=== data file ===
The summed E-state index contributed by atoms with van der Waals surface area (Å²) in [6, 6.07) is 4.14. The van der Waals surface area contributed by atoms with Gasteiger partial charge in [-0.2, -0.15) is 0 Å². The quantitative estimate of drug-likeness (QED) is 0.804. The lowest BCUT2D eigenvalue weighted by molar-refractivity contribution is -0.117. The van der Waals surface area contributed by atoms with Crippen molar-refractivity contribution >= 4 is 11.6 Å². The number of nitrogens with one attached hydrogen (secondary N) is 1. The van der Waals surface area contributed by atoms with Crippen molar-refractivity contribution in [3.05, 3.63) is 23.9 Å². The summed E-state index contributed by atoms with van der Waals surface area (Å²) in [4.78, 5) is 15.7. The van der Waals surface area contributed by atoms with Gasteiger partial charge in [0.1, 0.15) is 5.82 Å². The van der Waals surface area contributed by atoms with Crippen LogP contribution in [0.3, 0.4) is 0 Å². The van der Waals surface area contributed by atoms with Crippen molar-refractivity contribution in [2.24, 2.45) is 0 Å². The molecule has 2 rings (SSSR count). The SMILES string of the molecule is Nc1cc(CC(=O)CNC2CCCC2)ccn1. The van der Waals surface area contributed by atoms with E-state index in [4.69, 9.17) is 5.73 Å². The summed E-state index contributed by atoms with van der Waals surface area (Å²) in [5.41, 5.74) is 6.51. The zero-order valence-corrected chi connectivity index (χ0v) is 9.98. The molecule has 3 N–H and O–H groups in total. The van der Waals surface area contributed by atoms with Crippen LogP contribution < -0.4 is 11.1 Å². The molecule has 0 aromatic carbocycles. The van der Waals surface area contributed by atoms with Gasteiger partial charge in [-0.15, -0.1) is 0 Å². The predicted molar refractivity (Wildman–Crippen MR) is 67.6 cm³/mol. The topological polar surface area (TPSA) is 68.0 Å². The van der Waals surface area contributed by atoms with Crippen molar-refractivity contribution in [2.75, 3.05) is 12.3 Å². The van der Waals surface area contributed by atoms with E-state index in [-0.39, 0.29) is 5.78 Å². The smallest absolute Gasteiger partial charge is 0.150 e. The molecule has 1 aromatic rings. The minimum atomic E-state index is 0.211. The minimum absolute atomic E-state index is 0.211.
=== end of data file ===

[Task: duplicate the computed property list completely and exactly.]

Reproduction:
The summed E-state index contributed by atoms with van der Waals surface area (Å²) in [6, 6.07) is 4.14. The van der Waals surface area contributed by atoms with Gasteiger partial charge in [-0.2, -0.15) is 0 Å². The quantitative estimate of drug-likeness (QED) is 0.804. The lowest BCUT2D eigenvalue weighted by molar-refractivity contribution is -0.117. The van der Waals surface area contributed by atoms with Crippen molar-refractivity contribution >= 4 is 11.6 Å². The number of nitrogens with one attached hydrogen (secondary N) is 1. The van der Waals surface area contributed by atoms with Crippen molar-refractivity contribution in [3.05, 3.63) is 23.9 Å². The summed E-state index contributed by atoms with van der Waals surface area (Å²) in [4.78, 5) is 15.7. The van der Waals surface area contributed by atoms with Gasteiger partial charge in [0.1, 0.15) is 5.82 Å². The van der Waals surface area contributed by atoms with Crippen LogP contribution in [0.3, 0.4) is 0 Å². The van der Waals surface area contributed by atoms with Crippen molar-refractivity contribution in [2.24, 2.45) is 0 Å². The molecule has 2 rings (SSSR count). The SMILES string of the molecule is Nc1cc(CC(=O)CNC2CCCC2)ccn1. The van der Waals surface area contributed by atoms with E-state index in [4.69, 9.17) is 5.73 Å². The summed E-state index contributed by atoms with van der Waals surface area (Å²) in [5.41, 5.74) is 6.51. The zero-order valence-corrected chi connectivity index (χ0v) is 9.98. The molecule has 3 N–H and O–H groups in total. The van der Waals surface area contributed by atoms with Crippen LogP contribution < -0.4 is 11.1 Å². The molecule has 0 aromatic carbocycles. The van der Waals surface area contributed by atoms with Gasteiger partial charge in [-0.15, -0.1) is 0 Å². The predicted molar refractivity (Wildman–Crippen MR) is 67.6 cm³/mol. The topological polar surface area (TPSA) is 68.0 Å². The van der Waals surface area contributed by atoms with Crippen molar-refractivity contribution in [2.75, 3.05) is 12.3 Å². The van der Waals surface area contributed by atoms with E-state index in [-0.39, 0.29) is 5.78 Å². The smallest absolute Gasteiger partial charge is 0.150 e. The molecule has 1 aromatic rings. The minimum atomic E-state index is 0.211. The minimum absolute atomic E-state index is 0.211.